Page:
• Between 2012 – 2016 programmatic advertising grew 71% per year, on average (source: Zenith).
  • In 2018, programmatic will grow an additional 30%+ to $64 billion, with the U.S. representing 62% of global programmatic expenditures (source: Zenith).

Come again. Two publishers are getting $.90 of every incremental digital dollar spent and programmatic digital media buying accounts for 80%+ of digital media spend. What are we missing? Is there an algorithm that specializes in sending RFPs and insertion orders to Google and Facebook in such a manner that the outcome yields a 40% or better efficiency gain?

As we all know, there have been numerous industry studies, including those sponsored by the World Federation of Advertisers (WFA) and the Association of National Advertisers (ANA), which have suggested that at least 40% of every digital media dollar spent goes to cover programmatic digital media buying’s transactional costs (third-party expenses and agency fees), with only $.48 – $.60 of that expenditure going to publishers.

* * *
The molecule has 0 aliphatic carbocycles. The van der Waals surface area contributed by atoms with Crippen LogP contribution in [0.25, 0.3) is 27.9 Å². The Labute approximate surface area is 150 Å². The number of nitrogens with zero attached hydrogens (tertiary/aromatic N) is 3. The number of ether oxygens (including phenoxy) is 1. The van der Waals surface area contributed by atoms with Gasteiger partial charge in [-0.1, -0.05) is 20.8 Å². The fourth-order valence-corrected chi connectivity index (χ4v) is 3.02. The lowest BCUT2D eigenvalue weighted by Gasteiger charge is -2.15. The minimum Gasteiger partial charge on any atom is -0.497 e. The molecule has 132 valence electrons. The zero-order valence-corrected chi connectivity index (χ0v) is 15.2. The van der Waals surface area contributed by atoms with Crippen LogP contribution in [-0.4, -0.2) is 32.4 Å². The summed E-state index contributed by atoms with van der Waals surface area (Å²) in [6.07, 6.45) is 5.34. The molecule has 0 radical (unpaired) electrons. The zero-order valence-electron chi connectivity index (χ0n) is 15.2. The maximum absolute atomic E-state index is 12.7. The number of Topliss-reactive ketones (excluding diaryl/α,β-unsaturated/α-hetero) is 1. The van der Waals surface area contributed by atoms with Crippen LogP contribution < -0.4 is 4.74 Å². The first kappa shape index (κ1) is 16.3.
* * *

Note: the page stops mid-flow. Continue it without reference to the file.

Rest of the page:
So, for an advertiser spending $40 million on programmatic digital media, if the law of averages holds true, $16 million will go to cover transactional costs and agency fees. That means that of the advertiser’s original spend, they will actually get $24 million worth of media. While we know that programmatic media can yield efficiencies, can it overcome that type of transactional deficit?

If that same advertiser eschewed programmatic digital and decided to rely on a digital direct media investment strategy, what would it cost them?